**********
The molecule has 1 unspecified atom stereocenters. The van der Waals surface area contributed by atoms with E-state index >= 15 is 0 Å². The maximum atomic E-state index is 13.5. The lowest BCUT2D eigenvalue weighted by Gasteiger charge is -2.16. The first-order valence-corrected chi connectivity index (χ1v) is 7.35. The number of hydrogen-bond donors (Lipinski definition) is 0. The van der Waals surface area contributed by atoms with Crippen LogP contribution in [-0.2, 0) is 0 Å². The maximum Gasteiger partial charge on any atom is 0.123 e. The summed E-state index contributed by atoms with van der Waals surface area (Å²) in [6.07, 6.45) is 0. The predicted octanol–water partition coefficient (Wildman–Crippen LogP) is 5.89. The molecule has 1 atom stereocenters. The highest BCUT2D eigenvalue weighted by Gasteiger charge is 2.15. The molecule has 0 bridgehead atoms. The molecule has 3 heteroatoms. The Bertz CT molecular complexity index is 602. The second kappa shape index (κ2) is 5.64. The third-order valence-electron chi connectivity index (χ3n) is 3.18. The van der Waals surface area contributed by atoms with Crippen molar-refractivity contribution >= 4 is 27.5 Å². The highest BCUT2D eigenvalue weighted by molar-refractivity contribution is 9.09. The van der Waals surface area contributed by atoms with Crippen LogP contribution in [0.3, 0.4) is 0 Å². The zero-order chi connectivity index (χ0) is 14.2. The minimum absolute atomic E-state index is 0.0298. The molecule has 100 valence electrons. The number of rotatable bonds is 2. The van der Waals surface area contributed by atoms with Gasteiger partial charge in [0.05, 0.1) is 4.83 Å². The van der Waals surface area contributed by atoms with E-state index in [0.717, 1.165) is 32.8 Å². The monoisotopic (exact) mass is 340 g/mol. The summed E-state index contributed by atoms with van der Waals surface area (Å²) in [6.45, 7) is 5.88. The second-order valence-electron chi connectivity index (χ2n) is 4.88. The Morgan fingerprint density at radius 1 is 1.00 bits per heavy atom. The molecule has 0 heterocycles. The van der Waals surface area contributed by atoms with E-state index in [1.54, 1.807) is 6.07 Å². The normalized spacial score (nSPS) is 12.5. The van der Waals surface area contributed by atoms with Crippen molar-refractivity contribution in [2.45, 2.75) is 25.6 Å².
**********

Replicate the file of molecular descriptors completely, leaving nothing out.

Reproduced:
The molecule has 1 unspecified atom stereocenters. The van der Waals surface area contributed by atoms with E-state index >= 15 is 0 Å². The maximum atomic E-state index is 13.5. The lowest BCUT2D eigenvalue weighted by Gasteiger charge is -2.16. The first-order valence-corrected chi connectivity index (χ1v) is 7.35. The number of hydrogen-bond donors (Lipinski definition) is 0. The van der Waals surface area contributed by atoms with Crippen LogP contribution in [-0.2, 0) is 0 Å². The maximum Gasteiger partial charge on any atom is 0.123 e. The summed E-state index contributed by atoms with van der Waals surface area (Å²) in [6.07, 6.45) is 0. The predicted octanol–water partition coefficient (Wildman–Crippen LogP) is 5.89. The molecule has 1 atom stereocenters. The highest BCUT2D eigenvalue weighted by Gasteiger charge is 2.15. The molecule has 0 bridgehead atoms. The molecule has 3 heteroatoms. The Bertz CT molecular complexity index is 602. The second kappa shape index (κ2) is 5.64. The third-order valence-electron chi connectivity index (χ3n) is 3.18. The van der Waals surface area contributed by atoms with Crippen molar-refractivity contribution >= 4 is 27.5 Å². The highest BCUT2D eigenvalue weighted by molar-refractivity contribution is 9.09. The van der Waals surface area contributed by atoms with Crippen LogP contribution in [0.3, 0.4) is 0 Å². The zero-order chi connectivity index (χ0) is 14.2. The minimum absolute atomic E-state index is 0.0298. The molecule has 100 valence electrons. The number of rotatable bonds is 2. The van der Waals surface area contributed by atoms with Gasteiger partial charge in [0.05, 0.1) is 4.83 Å². The van der Waals surface area contributed by atoms with E-state index in [0.717, 1.165) is 32.8 Å². The monoisotopic (exact) mass is 340 g/mol. The summed E-state index contributed by atoms with van der Waals surface area (Å²) in [6.45, 7) is 5.88. The second-order valence-electron chi connectivity index (χ2n) is 4.88. The Morgan fingerprint density at radius 1 is 1.00 bits per heavy atom. The molecule has 0 heterocycles. The van der Waals surface area contributed by atoms with E-state index in [1.54, 1.807) is 6.07 Å². The normalized spacial score (nSPS) is 12.5. The van der Waals surface area contributed by atoms with Crippen molar-refractivity contribution in [2.45, 2.75) is 25.6 Å².